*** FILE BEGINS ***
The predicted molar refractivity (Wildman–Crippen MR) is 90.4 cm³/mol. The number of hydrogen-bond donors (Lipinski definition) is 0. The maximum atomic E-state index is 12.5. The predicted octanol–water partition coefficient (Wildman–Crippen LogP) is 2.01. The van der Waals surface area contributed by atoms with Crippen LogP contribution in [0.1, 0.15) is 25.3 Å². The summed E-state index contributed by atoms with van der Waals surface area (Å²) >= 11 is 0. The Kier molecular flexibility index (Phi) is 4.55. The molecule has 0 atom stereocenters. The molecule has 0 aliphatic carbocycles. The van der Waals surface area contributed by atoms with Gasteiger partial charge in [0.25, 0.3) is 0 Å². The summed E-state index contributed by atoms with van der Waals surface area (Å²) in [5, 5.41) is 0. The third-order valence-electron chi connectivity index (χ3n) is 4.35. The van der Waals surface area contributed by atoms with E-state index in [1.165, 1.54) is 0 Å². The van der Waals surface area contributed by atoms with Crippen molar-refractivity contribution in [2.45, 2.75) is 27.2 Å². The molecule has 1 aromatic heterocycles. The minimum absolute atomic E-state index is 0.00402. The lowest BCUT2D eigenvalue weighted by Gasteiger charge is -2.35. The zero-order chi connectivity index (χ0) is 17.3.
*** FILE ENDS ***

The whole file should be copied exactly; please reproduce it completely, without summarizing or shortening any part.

The predicted molar refractivity (Wildman–Crippen MR) is 90.4 cm³/mol. The number of hydrogen-bond donors (Lipinski definition) is 0. The maximum atomic E-state index is 12.5. The predicted octanol–water partition coefficient (Wildman–Crippen LogP) is 2.01. The van der Waals surface area contributed by atoms with Crippen LogP contribution in [0.1, 0.15) is 25.3 Å². The summed E-state index contributed by atoms with van der Waals surface area (Å²) >= 11 is 0. The Kier molecular flexibility index (Phi) is 4.55. The molecule has 0 atom stereocenters. The molecule has 0 aliphatic carbocycles. The van der Waals surface area contributed by atoms with Gasteiger partial charge in [0.25, 0.3) is 0 Å². The summed E-state index contributed by atoms with van der Waals surface area (Å²) in [5, 5.41) is 0. The third-order valence-electron chi connectivity index (χ3n) is 4.35. The van der Waals surface area contributed by atoms with E-state index in [1.165, 1.54) is 0 Å². The van der Waals surface area contributed by atoms with Crippen molar-refractivity contribution in [2.45, 2.75) is 27.2 Å². The molecule has 1 aromatic heterocycles. The minimum absolute atomic E-state index is 0.00402. The lowest BCUT2D eigenvalue weighted by Gasteiger charge is -2.35. The zero-order chi connectivity index (χ0) is 17.3.